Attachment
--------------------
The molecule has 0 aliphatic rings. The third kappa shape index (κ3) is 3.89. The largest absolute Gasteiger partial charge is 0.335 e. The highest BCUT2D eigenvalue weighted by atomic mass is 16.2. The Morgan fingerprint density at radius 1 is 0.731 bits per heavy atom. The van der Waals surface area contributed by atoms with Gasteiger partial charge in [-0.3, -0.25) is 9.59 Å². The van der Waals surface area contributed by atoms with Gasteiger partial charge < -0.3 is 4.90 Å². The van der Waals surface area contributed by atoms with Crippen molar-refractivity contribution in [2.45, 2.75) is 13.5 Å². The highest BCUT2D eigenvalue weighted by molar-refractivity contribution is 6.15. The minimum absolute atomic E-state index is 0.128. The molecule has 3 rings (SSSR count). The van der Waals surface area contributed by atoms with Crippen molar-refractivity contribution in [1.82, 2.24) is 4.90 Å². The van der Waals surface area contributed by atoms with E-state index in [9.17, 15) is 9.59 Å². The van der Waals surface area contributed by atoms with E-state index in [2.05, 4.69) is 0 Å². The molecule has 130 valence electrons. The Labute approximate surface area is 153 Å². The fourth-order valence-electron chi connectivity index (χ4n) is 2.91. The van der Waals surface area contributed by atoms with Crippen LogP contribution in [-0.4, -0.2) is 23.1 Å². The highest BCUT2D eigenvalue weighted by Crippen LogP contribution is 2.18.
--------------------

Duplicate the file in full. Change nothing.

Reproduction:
The molecule has 0 aliphatic rings. The third kappa shape index (κ3) is 3.89. The largest absolute Gasteiger partial charge is 0.335 e. The highest BCUT2D eigenvalue weighted by atomic mass is 16.2. The Morgan fingerprint density at radius 1 is 0.731 bits per heavy atom. The van der Waals surface area contributed by atoms with Gasteiger partial charge in [-0.3, -0.25) is 9.59 Å². The van der Waals surface area contributed by atoms with Gasteiger partial charge < -0.3 is 4.90 Å². The van der Waals surface area contributed by atoms with Crippen molar-refractivity contribution in [2.45, 2.75) is 13.5 Å². The highest BCUT2D eigenvalue weighted by molar-refractivity contribution is 6.15. The minimum absolute atomic E-state index is 0.128. The molecule has 3 rings (SSSR count). The van der Waals surface area contributed by atoms with Crippen molar-refractivity contribution in [1.82, 2.24) is 4.90 Å². The van der Waals surface area contributed by atoms with E-state index in [9.17, 15) is 9.59 Å². The van der Waals surface area contributed by atoms with E-state index in [2.05, 4.69) is 0 Å². The molecule has 130 valence electrons. The Labute approximate surface area is 153 Å². The fourth-order valence-electron chi connectivity index (χ4n) is 2.91. The van der Waals surface area contributed by atoms with Crippen LogP contribution in [-0.4, -0.2) is 23.1 Å². The highest BCUT2D eigenvalue weighted by Crippen LogP contribution is 2.18.